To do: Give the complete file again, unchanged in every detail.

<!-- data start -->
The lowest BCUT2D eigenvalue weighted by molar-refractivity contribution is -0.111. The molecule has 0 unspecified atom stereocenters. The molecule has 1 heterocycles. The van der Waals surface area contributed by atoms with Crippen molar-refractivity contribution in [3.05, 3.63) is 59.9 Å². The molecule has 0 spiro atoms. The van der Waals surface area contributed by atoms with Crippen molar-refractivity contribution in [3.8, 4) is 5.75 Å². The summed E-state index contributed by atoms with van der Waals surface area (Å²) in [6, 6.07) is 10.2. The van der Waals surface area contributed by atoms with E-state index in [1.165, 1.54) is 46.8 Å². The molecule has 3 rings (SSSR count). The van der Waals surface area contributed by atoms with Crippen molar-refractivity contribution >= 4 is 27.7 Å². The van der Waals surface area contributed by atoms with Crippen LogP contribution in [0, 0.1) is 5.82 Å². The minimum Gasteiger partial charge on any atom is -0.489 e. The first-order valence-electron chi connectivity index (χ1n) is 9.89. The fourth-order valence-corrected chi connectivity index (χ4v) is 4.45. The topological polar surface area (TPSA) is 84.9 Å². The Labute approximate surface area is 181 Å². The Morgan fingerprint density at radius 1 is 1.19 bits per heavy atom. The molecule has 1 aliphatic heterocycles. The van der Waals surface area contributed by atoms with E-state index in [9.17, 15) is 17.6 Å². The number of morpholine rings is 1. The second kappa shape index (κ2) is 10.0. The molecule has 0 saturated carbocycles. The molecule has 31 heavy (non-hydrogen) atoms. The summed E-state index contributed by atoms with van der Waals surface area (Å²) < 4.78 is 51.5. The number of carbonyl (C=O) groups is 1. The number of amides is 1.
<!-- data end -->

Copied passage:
The lowest BCUT2D eigenvalue weighted by molar-refractivity contribution is -0.111. The molecule has 0 unspecified atom stereocenters. The molecule has 1 heterocycles. The van der Waals surface area contributed by atoms with Crippen molar-refractivity contribution in [3.05, 3.63) is 59.9 Å². The molecule has 0 spiro atoms. The van der Waals surface area contributed by atoms with Crippen molar-refractivity contribution in [3.8, 4) is 5.75 Å². The summed E-state index contributed by atoms with van der Waals surface area (Å²) in [6, 6.07) is 10.2. The van der Waals surface area contributed by atoms with E-state index in [1.165, 1.54) is 46.8 Å². The molecule has 3 rings (SSSR count). The van der Waals surface area contributed by atoms with Crippen molar-refractivity contribution >= 4 is 27.7 Å². The van der Waals surface area contributed by atoms with Crippen LogP contribution in [0, 0.1) is 5.82 Å². The minimum Gasteiger partial charge on any atom is -0.489 e. The first-order valence-electron chi connectivity index (χ1n) is 9.89. The fourth-order valence-corrected chi connectivity index (χ4v) is 4.45. The topological polar surface area (TPSA) is 84.9 Å². The Labute approximate surface area is 181 Å². The Morgan fingerprint density at radius 1 is 1.19 bits per heavy atom. The molecule has 1 aliphatic heterocycles. The van der Waals surface area contributed by atoms with E-state index in [9.17, 15) is 17.6 Å². The number of morpholine rings is 1. The second kappa shape index (κ2) is 10.0. The molecule has 0 saturated carbocycles. The molecule has 31 heavy (non-hydrogen) atoms. The summed E-state index contributed by atoms with van der Waals surface area (Å²) < 4.78 is 51.5. The number of carbonyl (C=O) groups is 1. The number of amides is 1.